Technology has transformed everything from what we eat, to international currency and even how we fall in love. Now today’s best entrepreneurial minds have set their sights on disrupting a far more challenging (and taboo) subject: Death.
Earlier this week a Silicon Valley-based startup called Nectome went public with a high-tech embalming process it says can preserve a human brain so it can later be uploaded to a digital cloud. The idea is that an individual’s consciousness — complete with quirks and memories — could then live forever. The downside? The fatal “treatment” is only possible through euthanasia because it requires a fresh, healthy brain for the procedure to work.
“If the brain is dead, it’s like your computer is off, but that doesn’t mean the information isn’t there” says @KennethHayworth, president of @Lets_Upgrade, in MIT Review.
Right now the startup is still years away from commercialization, but the industry seems to be backing it nonetheless. Up to this point, it’s been awarded a $960,000 from the U.S. National Institute of Mental Health and raised $1 million in funding (with some of that amount from Y Combinator).
Of course, Nectome’s current success and ability to top news reports around the world isn’t shocking. The death market is a booming billion-dollar industry. It’s also one more reason analysts see it as a sector on the rise not just in North America, but also in influential markets like China.
In Canada, death services is a $1.6 billion industry, according to a report by the Toronto Star. The same story found Ontarians invested approximately $2 billion in funeral arrangements.
Is the ‘death market’ the next gold mine?
Everyone passes away at some point. In fact, death is a universal constant that impacts every person regardless of ethnicity, occupation or nationality. This makes it ripe for disruption and a slew of new startups are ready to do just that.
Entrepreneurs are creating new ways that either preserve a person’s life or make the death process easier.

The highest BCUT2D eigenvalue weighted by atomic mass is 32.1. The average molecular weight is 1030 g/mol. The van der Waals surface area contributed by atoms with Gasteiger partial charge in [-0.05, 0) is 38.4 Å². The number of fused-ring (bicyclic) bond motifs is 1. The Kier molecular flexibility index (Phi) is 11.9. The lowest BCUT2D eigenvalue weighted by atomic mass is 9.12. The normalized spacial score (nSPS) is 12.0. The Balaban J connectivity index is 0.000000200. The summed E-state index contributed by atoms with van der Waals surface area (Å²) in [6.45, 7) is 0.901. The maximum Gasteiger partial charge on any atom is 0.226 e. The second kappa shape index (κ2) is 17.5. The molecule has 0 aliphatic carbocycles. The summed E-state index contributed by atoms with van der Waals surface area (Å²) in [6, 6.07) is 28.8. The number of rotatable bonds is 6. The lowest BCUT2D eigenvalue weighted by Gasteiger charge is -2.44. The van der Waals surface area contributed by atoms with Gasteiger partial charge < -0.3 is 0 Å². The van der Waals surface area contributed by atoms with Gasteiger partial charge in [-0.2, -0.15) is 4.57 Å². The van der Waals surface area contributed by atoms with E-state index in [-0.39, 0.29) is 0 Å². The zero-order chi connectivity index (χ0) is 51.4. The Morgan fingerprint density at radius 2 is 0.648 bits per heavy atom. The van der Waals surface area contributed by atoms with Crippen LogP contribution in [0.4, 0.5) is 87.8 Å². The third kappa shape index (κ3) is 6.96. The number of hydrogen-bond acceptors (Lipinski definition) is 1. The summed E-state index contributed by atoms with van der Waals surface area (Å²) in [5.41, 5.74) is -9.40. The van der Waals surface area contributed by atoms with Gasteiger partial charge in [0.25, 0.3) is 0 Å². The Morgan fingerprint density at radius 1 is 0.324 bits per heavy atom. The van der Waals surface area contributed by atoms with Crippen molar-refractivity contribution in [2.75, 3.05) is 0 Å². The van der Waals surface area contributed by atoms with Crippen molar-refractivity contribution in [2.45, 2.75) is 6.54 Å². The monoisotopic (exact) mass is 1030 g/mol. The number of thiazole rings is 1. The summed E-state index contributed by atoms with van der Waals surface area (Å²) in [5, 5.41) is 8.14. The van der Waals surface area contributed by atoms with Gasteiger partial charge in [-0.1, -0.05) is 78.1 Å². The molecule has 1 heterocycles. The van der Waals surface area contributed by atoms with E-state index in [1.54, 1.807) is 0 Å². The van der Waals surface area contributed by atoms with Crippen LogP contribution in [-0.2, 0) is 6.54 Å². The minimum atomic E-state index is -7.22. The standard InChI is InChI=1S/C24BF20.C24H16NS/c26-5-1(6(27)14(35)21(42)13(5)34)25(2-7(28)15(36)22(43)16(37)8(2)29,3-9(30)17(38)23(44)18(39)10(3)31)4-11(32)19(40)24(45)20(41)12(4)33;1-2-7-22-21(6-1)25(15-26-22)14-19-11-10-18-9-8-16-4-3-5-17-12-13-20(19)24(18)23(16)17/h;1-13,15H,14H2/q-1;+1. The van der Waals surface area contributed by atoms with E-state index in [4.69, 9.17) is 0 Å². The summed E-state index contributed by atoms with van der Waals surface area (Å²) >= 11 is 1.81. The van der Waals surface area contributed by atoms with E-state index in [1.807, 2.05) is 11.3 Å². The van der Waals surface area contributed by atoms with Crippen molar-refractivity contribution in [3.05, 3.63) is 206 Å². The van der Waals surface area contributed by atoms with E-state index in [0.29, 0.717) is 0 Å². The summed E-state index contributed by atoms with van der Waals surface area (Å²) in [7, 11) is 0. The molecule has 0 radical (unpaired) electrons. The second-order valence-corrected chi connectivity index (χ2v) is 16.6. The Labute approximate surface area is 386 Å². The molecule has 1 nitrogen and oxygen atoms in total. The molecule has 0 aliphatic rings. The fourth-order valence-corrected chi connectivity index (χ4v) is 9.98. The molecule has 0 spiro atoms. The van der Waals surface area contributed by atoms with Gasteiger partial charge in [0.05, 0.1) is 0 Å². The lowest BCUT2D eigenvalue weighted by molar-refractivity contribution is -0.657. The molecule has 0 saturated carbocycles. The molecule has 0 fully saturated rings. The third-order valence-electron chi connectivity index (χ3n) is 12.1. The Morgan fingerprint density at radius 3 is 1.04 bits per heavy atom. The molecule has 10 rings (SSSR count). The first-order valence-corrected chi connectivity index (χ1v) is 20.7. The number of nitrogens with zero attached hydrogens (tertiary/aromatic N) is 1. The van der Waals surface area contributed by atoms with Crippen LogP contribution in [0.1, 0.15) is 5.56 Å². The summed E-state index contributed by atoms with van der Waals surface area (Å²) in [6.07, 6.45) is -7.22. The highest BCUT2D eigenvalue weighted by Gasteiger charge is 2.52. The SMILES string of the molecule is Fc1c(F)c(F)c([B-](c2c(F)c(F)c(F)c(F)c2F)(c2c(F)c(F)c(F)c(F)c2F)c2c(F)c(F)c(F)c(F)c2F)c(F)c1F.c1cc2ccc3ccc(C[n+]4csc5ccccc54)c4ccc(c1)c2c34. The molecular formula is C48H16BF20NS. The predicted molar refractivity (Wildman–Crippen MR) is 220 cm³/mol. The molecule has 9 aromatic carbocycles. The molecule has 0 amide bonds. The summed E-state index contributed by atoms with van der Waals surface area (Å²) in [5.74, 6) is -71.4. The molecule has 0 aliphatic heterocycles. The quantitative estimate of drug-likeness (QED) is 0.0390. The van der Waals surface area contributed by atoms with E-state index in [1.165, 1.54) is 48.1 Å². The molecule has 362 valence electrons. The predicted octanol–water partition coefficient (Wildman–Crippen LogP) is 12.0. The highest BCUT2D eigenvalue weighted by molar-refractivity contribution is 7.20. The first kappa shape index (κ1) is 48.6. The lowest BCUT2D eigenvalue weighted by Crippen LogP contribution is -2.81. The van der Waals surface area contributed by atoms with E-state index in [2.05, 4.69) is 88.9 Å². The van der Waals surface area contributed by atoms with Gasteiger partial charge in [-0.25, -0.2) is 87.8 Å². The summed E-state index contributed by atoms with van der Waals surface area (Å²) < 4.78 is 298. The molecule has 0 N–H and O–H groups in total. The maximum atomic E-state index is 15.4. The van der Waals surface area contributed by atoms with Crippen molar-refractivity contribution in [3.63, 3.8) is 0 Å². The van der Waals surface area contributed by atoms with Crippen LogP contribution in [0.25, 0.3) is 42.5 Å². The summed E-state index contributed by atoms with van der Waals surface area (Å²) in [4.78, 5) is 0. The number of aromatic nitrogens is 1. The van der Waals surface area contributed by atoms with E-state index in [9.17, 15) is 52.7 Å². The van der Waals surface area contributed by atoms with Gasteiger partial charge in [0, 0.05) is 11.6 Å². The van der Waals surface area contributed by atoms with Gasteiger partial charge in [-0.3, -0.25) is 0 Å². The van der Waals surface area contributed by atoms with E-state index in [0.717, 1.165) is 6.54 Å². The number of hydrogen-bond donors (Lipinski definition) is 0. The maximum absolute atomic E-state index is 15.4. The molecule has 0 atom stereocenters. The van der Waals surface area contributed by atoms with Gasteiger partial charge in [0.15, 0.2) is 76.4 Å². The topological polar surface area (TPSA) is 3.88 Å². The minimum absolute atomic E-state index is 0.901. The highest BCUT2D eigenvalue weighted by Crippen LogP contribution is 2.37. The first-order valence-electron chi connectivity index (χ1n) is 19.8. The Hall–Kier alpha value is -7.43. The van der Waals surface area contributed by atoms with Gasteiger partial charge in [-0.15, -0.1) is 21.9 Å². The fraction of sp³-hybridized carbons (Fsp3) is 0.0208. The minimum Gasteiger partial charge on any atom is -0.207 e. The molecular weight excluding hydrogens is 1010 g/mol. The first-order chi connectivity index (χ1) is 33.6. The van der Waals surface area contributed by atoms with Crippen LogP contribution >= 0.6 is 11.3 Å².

Jevin Maltais, co-founder of a legal will generator called Willowbee, is one of those forward-thinking innovators. His startup helps consumers create wills that spell out everything from marriage to end-of-life care. Kevin Oulds, the founder of Willfull, another online legal will startup sees the digitification of services like estate planning become more and more popular.
“End-of-life and estate planning is just starting to move online, and it’s an industry that has a lot of potential for growth in the online space,” he explains. “Already I’ve seen everything from online memorial sites, to Facebook’s Legacy tool, which allows you to assign a contact who will convert your profile to a memorial account after you pass away, and of course online wills.”
For consumers hoping to use death services or industry-affiliated ones, it’s important to do your own extensive research first. “There are services online now that didn’t exist five years ago where you can talk with a therapist, invest your money and make an estate plan for an affordable price compared to traditional lawyers,” Oulds explains. “The key with services like [this] is trust, ease-of-use, cost, and time commitment. Users want to know they can trust that the documents created as legally-sound – we worked with several estate lawyers to create ours.”
The money behind living forever
Of course, eternal life comes with a price. Willful charges as little as $99 for its services while Nectome’s deadly procedure comes with a refundable $10,000 deposit.
- Alcor: The Scottsdale company will freeze your dead body for $200,000 US (plus another $10,000 surcharge for users outside of North America or China) so it can be revived in the future.
- Unity biotechnology: This biotech startup is focused on extending life through medicine that halts or reverses ageing so humans can live longer, fuller lives.
- Calico: This Google-backed venture is still top secret but it’s working on creating a way to bring people back from major illnesses.
For tech enthusiasts looking at other digital alternatives, Eternime may be able to help. The startup, currently in beta testing, saves an individual’s online activity. It later uses that information to create a digital ghost that can interact with loved ones.
So far, the company has signed up almost 40,000 users. “This isn’t technology that is decades away,” founder Marius Ursache says in an interview with TechCrunch. “Building lifelike avatars is an iterative process. Think of it like search results; they’ll just get better and better, more and more accurate as time goes on.”
While the future is unknowable, the desire to live forever is an existential issue that has fascinated scholars for centuries. It’s only now that technology may be able to solve this complex problem once and for all.